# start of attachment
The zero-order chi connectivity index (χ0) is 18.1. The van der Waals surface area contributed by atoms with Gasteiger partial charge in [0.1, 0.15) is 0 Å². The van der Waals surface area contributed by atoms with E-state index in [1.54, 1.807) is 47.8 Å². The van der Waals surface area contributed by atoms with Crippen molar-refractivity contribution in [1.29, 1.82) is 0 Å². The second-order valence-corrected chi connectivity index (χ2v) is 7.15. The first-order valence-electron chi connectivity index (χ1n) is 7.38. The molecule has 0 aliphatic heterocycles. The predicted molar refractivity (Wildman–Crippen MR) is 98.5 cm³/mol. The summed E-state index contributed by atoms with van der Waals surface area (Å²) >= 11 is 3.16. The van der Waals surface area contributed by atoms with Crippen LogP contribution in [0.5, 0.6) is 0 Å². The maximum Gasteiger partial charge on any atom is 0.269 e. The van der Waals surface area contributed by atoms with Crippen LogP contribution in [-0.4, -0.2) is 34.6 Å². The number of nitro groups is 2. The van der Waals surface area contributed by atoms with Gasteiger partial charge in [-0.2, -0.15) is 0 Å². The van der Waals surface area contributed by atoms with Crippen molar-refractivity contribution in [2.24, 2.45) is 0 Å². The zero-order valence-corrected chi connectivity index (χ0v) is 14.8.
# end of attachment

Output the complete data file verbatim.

The zero-order chi connectivity index (χ0) is 18.1. The van der Waals surface area contributed by atoms with Gasteiger partial charge in [0.1, 0.15) is 0 Å². The van der Waals surface area contributed by atoms with E-state index in [1.54, 1.807) is 47.8 Å². The van der Waals surface area contributed by atoms with Crippen molar-refractivity contribution in [1.29, 1.82) is 0 Å². The second-order valence-corrected chi connectivity index (χ2v) is 7.15. The first-order valence-electron chi connectivity index (χ1n) is 7.38. The molecule has 0 aliphatic heterocycles. The predicted molar refractivity (Wildman–Crippen MR) is 98.5 cm³/mol. The summed E-state index contributed by atoms with van der Waals surface area (Å²) >= 11 is 3.16. The van der Waals surface area contributed by atoms with Crippen LogP contribution in [0.5, 0.6) is 0 Å². The maximum Gasteiger partial charge on any atom is 0.269 e. The van der Waals surface area contributed by atoms with Crippen LogP contribution in [-0.4, -0.2) is 34.6 Å². The number of nitro groups is 2. The van der Waals surface area contributed by atoms with Gasteiger partial charge in [-0.2, -0.15) is 0 Å². The van der Waals surface area contributed by atoms with Crippen molar-refractivity contribution in [2.24, 2.45) is 0 Å². The zero-order valence-corrected chi connectivity index (χ0v) is 14.8.